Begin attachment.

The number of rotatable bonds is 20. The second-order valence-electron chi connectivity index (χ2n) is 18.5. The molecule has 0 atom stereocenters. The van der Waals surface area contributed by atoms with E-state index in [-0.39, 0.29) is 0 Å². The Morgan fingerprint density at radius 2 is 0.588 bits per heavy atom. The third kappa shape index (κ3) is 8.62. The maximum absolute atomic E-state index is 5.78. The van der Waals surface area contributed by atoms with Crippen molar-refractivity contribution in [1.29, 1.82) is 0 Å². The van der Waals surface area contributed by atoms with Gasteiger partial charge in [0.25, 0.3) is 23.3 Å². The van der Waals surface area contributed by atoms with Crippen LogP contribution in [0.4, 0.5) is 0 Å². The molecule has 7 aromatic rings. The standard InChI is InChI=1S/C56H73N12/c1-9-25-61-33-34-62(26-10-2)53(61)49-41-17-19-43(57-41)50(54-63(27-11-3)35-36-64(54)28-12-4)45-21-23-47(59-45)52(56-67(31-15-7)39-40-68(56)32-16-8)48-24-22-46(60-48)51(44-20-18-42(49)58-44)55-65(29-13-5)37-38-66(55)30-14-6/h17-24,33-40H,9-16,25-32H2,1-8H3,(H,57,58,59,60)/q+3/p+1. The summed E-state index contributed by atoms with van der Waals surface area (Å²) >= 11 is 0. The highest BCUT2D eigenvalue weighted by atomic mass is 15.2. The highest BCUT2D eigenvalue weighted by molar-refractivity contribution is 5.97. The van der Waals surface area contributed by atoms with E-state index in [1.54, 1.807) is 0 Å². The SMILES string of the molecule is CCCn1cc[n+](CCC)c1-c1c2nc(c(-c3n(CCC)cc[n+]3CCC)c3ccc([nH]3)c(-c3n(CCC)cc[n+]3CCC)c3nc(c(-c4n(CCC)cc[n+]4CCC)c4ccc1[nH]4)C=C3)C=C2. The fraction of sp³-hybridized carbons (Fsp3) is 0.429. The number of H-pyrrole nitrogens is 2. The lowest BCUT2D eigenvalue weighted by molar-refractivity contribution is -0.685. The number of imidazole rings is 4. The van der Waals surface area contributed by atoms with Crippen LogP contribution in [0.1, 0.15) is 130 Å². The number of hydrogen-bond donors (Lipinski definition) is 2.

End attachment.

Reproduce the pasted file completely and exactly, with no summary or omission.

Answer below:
The number of rotatable bonds is 20. The second-order valence-electron chi connectivity index (χ2n) is 18.5. The molecule has 0 atom stereocenters. The van der Waals surface area contributed by atoms with E-state index in [-0.39, 0.29) is 0 Å². The Morgan fingerprint density at radius 2 is 0.588 bits per heavy atom. The third kappa shape index (κ3) is 8.62. The maximum absolute atomic E-state index is 5.78. The van der Waals surface area contributed by atoms with Crippen molar-refractivity contribution in [1.29, 1.82) is 0 Å². The van der Waals surface area contributed by atoms with Gasteiger partial charge in [0.25, 0.3) is 23.3 Å². The van der Waals surface area contributed by atoms with Crippen LogP contribution in [0.4, 0.5) is 0 Å². The molecule has 7 aromatic rings. The standard InChI is InChI=1S/C56H73N12/c1-9-25-61-33-34-62(26-10-2)53(61)49-41-17-19-43(57-41)50(54-63(27-11-3)35-36-64(54)28-12-4)45-21-23-47(59-45)52(56-67(31-15-7)39-40-68(56)32-16-8)48-24-22-46(60-48)51(44-20-18-42(49)58-44)55-65(29-13-5)37-38-66(55)30-14-6/h17-24,33-40H,9-16,25-32H2,1-8H3,(H,57,58,59,60)/q+3/p+1. The summed E-state index contributed by atoms with van der Waals surface area (Å²) >= 11 is 0. The highest BCUT2D eigenvalue weighted by atomic mass is 15.2. The highest BCUT2D eigenvalue weighted by molar-refractivity contribution is 5.97. The van der Waals surface area contributed by atoms with E-state index in [1.54, 1.807) is 0 Å². The SMILES string of the molecule is CCCn1cc[n+](CCC)c1-c1c2nc(c(-c3n(CCC)cc[n+]3CCC)c3ccc([nH]3)c(-c3n(CCC)cc[n+]3CCC)c3nc(c(-c4n(CCC)cc[n+]4CCC)c4ccc1[nH]4)C=C3)C=C2. The fraction of sp³-hybridized carbons (Fsp3) is 0.429. The number of H-pyrrole nitrogens is 2. The lowest BCUT2D eigenvalue weighted by molar-refractivity contribution is -0.685. The number of imidazole rings is 4. The van der Waals surface area contributed by atoms with Crippen LogP contribution in [0.1, 0.15) is 130 Å². The number of hydrogen-bond donors (Lipinski definition) is 2.